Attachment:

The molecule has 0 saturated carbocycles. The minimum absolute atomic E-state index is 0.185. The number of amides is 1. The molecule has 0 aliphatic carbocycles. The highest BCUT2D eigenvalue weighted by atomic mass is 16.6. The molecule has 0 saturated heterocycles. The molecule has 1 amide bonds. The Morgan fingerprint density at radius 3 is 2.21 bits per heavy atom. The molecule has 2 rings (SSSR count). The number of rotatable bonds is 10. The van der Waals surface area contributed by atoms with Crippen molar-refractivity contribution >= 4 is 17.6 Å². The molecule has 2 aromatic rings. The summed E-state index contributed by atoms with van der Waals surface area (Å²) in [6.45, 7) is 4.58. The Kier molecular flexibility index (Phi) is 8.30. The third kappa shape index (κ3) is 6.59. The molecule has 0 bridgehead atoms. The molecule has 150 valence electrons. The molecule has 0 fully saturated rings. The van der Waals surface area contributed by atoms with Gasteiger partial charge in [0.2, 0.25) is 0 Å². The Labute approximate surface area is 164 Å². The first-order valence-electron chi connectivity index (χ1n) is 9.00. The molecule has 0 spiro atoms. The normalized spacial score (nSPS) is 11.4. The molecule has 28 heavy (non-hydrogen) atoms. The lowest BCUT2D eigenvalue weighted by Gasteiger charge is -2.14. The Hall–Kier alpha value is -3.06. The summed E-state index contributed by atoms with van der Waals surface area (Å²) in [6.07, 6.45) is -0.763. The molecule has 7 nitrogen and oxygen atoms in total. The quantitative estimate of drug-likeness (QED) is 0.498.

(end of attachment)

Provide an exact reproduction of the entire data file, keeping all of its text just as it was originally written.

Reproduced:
The molecule has 0 saturated carbocycles. The minimum absolute atomic E-state index is 0.185. The number of amides is 1. The molecule has 0 aliphatic carbocycles. The highest BCUT2D eigenvalue weighted by atomic mass is 16.6. The molecule has 0 saturated heterocycles. The molecule has 1 amide bonds. The Morgan fingerprint density at radius 3 is 2.21 bits per heavy atom. The molecule has 2 rings (SSSR count). The number of rotatable bonds is 10. The van der Waals surface area contributed by atoms with Crippen molar-refractivity contribution >= 4 is 17.6 Å². The molecule has 2 aromatic rings. The summed E-state index contributed by atoms with van der Waals surface area (Å²) in [6.45, 7) is 4.58. The Kier molecular flexibility index (Phi) is 8.30. The third kappa shape index (κ3) is 6.59. The molecule has 0 bridgehead atoms. The molecule has 150 valence electrons. The molecule has 0 fully saturated rings. The van der Waals surface area contributed by atoms with Gasteiger partial charge in [0.2, 0.25) is 0 Å². The Labute approximate surface area is 164 Å². The first-order valence-electron chi connectivity index (χ1n) is 9.00. The molecule has 0 spiro atoms. The normalized spacial score (nSPS) is 11.4. The molecule has 28 heavy (non-hydrogen) atoms. The lowest BCUT2D eigenvalue weighted by Gasteiger charge is -2.14. The Hall–Kier alpha value is -3.06. The summed E-state index contributed by atoms with van der Waals surface area (Å²) in [6.07, 6.45) is -0.763. The molecule has 7 nitrogen and oxygen atoms in total. The quantitative estimate of drug-likeness (QED) is 0.498.